MEPs asked to commit to improve access to residence

On the occasion of the European Day for Victims of Crime, on 22 February 2021, La Strada International addressed Members of the European Parliament to help improve access to residence for victims of crime, in particular victims of trafficking and severe forms of labour exploitation. EU Parliament members are asked to commit to 10 points of action to improve access to residence for victims of trafficking. These recommended actions, are based on research conducted in the framework of the project REsidency Status: STrengthening the protection of trafficked persons (REST project), coordinated by LEFO IBF in Austria and five other LSI members.

Dear Member of the European Parliament,

On the occasion of today’s European Day for Victims of Crime, we would like to address you to help improve access to residence for victims of crime, in particular victims of trafficking and severe forms of labour exploitation.

Last week, the EU Parliament voted in favour of a resolution and report assessing the 2011 EU Anti-trafficking Directive which highlights the very low number of registered trafficking victims in international protection procedures and calls on the Member States to ensure that anti-trafficking and asylum procedures are interconnected and complement each other.

The resolution also calls on the Member States to ensure a coherent application of the provisions set out in the Dublin III Regulation, the Anti-Trafficking Directive and the Residence Permit Directive to prevent the practice employed in some Member States of transferring victims of human trafficking to the country, where they were exploited when they first arrived, thereby leaving them more exposed to the risk of being re-trafficked and re-traumatised.

The resolution further demands from Member States to step up their efforts to identify potential victims early on, in particular within migration flows and hotspots, and to adopt protection and prevention measures; highlighting that potential victims who have been identified should be provided with protection and access to a safe place where they can be provided with information and legal aid and have access to justice, irrespective of their residence status.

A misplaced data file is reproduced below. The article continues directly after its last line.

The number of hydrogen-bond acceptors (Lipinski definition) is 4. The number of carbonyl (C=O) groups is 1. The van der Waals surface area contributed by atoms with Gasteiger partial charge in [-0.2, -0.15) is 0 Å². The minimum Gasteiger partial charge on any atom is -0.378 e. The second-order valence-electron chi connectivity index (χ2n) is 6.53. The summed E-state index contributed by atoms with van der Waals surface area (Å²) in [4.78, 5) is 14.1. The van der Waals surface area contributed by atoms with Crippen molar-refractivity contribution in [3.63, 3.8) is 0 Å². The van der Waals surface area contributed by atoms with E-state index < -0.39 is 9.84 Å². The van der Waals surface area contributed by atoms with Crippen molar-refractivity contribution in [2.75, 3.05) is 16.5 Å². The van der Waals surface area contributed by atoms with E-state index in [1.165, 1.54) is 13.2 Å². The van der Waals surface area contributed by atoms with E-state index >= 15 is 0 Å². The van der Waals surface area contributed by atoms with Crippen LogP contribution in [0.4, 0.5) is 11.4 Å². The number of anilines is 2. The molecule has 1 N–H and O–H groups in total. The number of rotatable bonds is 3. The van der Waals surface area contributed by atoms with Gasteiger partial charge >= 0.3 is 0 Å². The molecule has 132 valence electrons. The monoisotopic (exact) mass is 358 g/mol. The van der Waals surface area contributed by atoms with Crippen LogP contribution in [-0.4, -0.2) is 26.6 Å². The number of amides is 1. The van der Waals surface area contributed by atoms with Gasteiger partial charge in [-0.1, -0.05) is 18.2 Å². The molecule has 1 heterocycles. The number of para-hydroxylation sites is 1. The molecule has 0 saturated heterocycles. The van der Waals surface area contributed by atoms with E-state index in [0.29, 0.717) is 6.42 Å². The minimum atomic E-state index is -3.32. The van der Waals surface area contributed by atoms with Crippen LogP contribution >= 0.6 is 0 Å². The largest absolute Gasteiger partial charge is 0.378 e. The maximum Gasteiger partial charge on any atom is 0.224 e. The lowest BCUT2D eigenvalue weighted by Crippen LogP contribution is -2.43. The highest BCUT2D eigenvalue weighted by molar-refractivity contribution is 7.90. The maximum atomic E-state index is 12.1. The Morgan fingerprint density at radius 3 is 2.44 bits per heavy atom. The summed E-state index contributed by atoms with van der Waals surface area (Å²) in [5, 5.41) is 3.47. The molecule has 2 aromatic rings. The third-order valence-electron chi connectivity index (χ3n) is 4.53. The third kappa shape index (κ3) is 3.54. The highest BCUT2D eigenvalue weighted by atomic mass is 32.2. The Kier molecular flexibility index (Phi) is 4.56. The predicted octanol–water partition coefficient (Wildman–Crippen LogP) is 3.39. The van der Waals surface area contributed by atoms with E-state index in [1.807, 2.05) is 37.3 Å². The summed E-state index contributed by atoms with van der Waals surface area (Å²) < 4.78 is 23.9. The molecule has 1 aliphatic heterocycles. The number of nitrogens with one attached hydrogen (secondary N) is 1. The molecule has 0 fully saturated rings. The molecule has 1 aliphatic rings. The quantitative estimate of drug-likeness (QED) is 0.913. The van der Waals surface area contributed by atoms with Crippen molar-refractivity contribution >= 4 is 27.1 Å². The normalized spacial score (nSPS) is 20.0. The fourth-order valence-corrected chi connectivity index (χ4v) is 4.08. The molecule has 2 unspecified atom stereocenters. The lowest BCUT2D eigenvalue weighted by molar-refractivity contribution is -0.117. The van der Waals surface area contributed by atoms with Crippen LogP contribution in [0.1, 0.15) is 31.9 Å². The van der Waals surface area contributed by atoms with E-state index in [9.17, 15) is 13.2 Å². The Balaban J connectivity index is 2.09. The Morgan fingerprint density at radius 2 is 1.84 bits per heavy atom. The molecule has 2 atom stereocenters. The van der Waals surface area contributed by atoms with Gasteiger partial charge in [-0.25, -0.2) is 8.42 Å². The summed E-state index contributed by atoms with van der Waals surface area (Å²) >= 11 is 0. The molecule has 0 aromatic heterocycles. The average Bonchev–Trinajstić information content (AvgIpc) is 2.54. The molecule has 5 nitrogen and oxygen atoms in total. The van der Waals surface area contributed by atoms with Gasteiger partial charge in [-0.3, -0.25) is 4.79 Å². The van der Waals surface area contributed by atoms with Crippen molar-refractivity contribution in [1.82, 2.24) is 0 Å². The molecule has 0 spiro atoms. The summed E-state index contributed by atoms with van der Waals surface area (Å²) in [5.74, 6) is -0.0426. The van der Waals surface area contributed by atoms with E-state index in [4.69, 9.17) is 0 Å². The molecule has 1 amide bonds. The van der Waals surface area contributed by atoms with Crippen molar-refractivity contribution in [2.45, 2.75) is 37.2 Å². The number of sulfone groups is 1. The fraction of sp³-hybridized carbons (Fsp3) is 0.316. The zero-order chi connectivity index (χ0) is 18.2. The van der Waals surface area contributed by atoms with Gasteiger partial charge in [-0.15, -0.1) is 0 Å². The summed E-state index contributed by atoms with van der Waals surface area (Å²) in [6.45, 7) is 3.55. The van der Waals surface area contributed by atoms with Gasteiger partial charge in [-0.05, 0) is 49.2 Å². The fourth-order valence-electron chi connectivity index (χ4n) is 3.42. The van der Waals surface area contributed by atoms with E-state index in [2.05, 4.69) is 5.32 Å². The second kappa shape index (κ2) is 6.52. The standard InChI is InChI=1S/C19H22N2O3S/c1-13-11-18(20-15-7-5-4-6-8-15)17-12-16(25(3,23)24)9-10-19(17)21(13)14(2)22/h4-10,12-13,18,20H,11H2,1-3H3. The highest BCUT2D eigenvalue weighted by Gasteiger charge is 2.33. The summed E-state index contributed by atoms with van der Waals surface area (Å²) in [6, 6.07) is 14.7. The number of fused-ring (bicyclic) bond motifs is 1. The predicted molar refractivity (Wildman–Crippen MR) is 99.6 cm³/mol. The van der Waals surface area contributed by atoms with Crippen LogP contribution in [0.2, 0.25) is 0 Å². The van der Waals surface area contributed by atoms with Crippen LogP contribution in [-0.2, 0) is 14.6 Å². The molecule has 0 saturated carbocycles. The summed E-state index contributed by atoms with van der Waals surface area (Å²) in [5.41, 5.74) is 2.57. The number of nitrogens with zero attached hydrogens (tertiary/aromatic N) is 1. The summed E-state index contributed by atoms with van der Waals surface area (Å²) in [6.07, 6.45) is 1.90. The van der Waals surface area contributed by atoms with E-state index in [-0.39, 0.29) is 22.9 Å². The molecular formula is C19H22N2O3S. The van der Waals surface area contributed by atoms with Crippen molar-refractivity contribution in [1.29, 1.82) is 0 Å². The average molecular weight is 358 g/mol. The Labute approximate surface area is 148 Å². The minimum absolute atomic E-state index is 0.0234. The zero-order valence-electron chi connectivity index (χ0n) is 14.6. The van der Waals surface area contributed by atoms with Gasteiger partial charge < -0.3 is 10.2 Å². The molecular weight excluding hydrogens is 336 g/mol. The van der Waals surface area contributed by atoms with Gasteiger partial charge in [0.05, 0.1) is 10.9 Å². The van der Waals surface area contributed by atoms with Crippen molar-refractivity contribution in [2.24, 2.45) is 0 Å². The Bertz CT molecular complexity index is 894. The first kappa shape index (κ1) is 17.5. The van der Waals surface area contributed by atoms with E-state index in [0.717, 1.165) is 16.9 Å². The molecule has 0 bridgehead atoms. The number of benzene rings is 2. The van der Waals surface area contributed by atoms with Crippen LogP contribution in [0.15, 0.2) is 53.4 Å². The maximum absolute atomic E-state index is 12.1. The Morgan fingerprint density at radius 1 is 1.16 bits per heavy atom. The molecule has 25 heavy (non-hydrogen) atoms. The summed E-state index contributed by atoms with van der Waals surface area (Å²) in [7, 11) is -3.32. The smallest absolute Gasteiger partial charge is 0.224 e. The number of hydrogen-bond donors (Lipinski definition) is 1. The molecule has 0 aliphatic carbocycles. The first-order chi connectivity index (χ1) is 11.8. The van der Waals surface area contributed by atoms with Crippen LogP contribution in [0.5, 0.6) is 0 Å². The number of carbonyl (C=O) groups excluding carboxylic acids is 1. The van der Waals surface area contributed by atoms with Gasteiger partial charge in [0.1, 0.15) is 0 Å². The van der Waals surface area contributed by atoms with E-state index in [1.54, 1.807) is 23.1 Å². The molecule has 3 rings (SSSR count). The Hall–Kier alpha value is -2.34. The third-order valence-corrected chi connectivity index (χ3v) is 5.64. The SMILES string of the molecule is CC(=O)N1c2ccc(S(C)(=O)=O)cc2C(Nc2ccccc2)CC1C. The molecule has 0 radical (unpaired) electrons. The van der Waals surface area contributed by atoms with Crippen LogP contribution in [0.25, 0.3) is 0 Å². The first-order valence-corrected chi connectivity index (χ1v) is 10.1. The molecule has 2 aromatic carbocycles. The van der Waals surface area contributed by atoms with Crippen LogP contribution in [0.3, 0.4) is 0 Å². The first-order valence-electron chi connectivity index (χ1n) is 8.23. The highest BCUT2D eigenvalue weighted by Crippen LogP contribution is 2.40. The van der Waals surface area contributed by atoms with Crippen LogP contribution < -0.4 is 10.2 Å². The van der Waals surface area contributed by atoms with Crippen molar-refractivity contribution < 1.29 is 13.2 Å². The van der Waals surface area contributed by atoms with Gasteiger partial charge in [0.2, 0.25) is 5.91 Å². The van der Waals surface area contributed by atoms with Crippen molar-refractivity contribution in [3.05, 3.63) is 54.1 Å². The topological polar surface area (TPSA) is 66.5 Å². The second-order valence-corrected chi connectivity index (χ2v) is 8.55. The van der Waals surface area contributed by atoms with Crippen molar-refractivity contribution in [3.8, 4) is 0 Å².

Further the resolution requests the Commission to assess a review of Directive 2004/81/EC on granting residence permits to victims of trafficking who are third country nationals with a view to ensuring that victims are not returned on the expiry of the reflection period and that residence permits for trafficked persons are not made conditional on the participation or willingness to participate of the trafficked person in the investigation or criminal proceedings of the case, but to ensure that the unconditional access to assistance and support mandated by Directive 2011/36/EU is reconciled with Directive 2004/81/EC and its application.

We strongly welcome this call from the Parliament, as access to residence is a crucial aspect of access to justice for victims of trafficking, but unfortunately only few can access this right.

In 2020 research has been conducted in the framework of the project REsidency Status: STrengthening the protection of trafficked persons (REST project) on the lack of residence for victims of trafficking. The findings and recommendations (see policy paper) of this research fully support the related paragraphs of the recent resolution from the EU Parliament on this matter.

The project – partly funded by the Council of Europe is coordinated by LEFÖ IBF in Austria and implemented by five other LSI members in Serbia (ASTRA), Moldova (La Strada), the Netherlands (CoMensha), France (CCEM) and Spain (Proyecto Esperanza). The project works on improving access to long-term protection for third country nationals trafficked in Europe, through a secure residency status, by exploring available long protection opportunities, including the refugee protection scheme.